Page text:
The War on Terror: an old psychohistorical fable

by John Quiggin on September 8, 2011

As rediscovered by Salvor Hardin, in Foundation by Isaac Asimov:

“A horse having a wolf as a powerful and dangerous enemy lived in constant fear of his life. Being driven to desperation, it occurred to him to seek a strong ally. Whereupon he approached a man, and offered an alliance, pointing out that the wolf was likewise an enemy of the man. The man accepted the partnership at once and offered to kill the wolf immediately, if his new partner would only co-operate by placing his greater speed at the man’s disposal. The horse was willing, and allowed the man to place bridle and saddle upon him. The man mounted, hunted down the wolf, and killed him.

“The horse, joyful and relieved, thanked the man, and said: ‘Now that our enemy is dead, remove your bridle and saddle and restore my freedom.’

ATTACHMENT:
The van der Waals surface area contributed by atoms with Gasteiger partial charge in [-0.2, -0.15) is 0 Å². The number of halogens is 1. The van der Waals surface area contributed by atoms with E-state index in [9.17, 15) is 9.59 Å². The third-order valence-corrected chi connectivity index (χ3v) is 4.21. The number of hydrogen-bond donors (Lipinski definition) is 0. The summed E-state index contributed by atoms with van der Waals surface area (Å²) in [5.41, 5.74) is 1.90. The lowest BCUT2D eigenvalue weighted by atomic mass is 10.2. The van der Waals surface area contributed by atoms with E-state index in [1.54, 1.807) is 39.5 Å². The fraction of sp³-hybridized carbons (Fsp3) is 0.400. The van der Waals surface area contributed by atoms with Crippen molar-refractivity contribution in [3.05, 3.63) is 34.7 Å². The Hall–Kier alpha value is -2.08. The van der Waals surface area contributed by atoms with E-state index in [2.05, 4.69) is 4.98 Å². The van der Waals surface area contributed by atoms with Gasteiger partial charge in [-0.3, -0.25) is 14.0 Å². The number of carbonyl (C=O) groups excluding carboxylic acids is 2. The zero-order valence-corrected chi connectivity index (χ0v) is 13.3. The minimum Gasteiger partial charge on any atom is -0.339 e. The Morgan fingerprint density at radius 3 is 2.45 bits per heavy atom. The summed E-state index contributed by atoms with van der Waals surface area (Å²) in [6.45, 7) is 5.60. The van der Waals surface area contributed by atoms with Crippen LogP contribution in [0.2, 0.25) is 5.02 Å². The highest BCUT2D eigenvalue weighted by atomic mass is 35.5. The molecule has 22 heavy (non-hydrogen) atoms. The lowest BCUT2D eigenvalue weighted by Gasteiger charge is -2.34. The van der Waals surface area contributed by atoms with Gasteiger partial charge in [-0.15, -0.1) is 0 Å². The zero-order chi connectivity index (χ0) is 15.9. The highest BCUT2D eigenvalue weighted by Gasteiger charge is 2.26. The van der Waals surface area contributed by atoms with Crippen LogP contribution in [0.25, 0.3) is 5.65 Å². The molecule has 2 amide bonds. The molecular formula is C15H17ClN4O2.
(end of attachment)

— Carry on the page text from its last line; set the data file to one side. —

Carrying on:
“Whereupon the man laughed loudly and replied, ‘The hell you say. Giddy-ap, Dobbin,’ and applied the spurs with a will.”

Further reading from the ACLU (via Glenn Greenwald).

Woodrow Wilson Fellowships

by Henry on September 8, 2011

I’ve just returned to teaching after a year’s fellowship at the Woodrow Wilson International Center for Scholars. It’s a great place for anyone who wants to write a book (although you usually are expected to have completed one book already before applying), with good conversation (fellows are usually historians, social scientists or journalists) good offices, and a lot of intellectual activity. The Fellowship application page is here. If you think that it sounds interesting, and are able to transplant to DC for a year, I really recommend it (and am happy to provide advice in comments as needs be).